We do not discover in the proceedings on these motions any error affecting adversely the interests of the defendant. This court said in Commonwealth v. Jordan, 207 Mass. 259, 265, 93 N.E. 809, 811, that ‘it was within the discretion of the court to grant or refuse’ a somewhat similar motion; and that there is no rule of law which requires the Commonwealth to disclose the evidence upon which it relies or which gives the defendant the right to ask such disclosure. See People v. Supreme Court, 245 N.Y. 24, 156 N.E. 84, 52 A.L.R. 200; 3 Wigmore on Evidence, 2d Ed., § 1863; and cases collected in 52 A.L.R. 207. Even if the judge who heard the first motion mistakenly believed that he had no power to grant any part of it at that time, no harm was done. The second and third motions in substance covered nearly the same ground as the first motion. So far as appears no ruling of law was made in connection with these motions and their denial on discretionary grounds would be clearly within the power of the court. The second motion was denied long before the trial. So far as appears the defendant had the benefit of the discretion of the second judge at that time under conditions then existing. In so far as the later motions did not fully cover the subject matter of the first one, the denial of the first motion, by the statement of the judge himself, was not final, but amounted at most only to a postponement of action until the trial. The trial judge made it plain at the beginning of the trial that he would fully protect the defendant's rights. There was a view of the premises occupied by the deceased. Photographs of the premises and of objects in question were freely used. The medical examiner testified and was cross-examined at great length. A list of the names and addresses of witnesses who testified in this case before the grand jury appears among the copies of documents filed in the clerk's office, and we do not understand that the defendant now contends that he did not have these names. See Commonwealth v. Edwards, 4 Gray, 1, 5;Commonwealth v. Ventura, Mass., 1 N.E.2d 30. G.L.(Ter.Ed.) c. 277, § 9. He had no right to examine ‘minutes' of the grand jury or evidence taken before or exhibited to them. Commonwealth v. Goldberg, 212 Mass. 88, 91, 92, 98 N.E. 692;Commonwealth v. Gettigan, 252 Mass. 450, 464, 148 N.E. 113. At no time during the trial was the defendant refused any request for an opportunity to examine anything introduced in evidence or within the possession or control of the Commonwealth. The essential thing is that the defendant shall have full and adequate opportunity to prepare his defence and to meet all evidence against him. From a reading of the entire evidence we are satisfied that such opportunity was not denied to this defendant,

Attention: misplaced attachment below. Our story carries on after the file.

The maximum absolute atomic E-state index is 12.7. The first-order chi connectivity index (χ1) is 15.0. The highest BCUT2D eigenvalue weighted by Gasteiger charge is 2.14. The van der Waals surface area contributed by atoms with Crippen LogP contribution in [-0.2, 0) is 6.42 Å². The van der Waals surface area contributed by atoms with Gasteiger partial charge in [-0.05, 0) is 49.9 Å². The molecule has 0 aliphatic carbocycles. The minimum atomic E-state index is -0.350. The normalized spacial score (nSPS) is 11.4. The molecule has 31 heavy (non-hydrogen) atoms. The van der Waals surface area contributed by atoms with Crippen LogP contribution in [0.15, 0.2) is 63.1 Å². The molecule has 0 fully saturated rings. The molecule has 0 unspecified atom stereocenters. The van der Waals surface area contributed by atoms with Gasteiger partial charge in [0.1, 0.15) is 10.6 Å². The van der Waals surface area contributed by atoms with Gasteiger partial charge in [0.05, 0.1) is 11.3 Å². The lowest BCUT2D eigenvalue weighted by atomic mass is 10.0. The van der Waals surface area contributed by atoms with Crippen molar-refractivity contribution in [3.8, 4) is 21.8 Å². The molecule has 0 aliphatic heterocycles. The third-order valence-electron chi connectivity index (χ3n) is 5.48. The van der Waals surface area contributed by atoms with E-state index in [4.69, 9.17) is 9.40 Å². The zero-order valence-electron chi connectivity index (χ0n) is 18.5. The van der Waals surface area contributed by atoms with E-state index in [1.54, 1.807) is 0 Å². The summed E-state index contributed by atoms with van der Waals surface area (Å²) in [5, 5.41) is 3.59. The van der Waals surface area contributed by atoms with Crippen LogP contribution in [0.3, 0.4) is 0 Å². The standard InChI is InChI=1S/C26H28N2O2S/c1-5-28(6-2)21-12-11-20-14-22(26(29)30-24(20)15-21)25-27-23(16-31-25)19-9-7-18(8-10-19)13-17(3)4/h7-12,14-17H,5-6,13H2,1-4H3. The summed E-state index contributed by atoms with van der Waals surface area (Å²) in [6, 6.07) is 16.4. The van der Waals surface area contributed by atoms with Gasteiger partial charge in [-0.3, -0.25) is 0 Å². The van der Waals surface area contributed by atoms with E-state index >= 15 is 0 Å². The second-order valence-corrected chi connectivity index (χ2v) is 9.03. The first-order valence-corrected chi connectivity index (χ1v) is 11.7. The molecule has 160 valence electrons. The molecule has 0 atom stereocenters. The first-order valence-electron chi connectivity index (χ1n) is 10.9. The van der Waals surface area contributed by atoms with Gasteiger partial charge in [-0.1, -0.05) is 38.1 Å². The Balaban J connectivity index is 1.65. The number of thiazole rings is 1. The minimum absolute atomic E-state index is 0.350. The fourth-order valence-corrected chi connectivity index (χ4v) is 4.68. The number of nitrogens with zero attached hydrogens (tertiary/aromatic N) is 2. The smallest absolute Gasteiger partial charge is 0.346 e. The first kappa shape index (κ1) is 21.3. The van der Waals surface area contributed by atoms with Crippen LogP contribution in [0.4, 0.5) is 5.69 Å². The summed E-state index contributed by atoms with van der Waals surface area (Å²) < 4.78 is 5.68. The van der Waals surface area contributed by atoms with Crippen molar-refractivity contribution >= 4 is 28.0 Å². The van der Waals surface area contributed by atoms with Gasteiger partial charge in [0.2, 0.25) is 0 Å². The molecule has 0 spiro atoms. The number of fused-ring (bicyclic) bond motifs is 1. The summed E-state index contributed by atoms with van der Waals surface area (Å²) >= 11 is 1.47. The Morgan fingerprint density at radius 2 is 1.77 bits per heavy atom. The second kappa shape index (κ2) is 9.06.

[13 N.E.2d 386]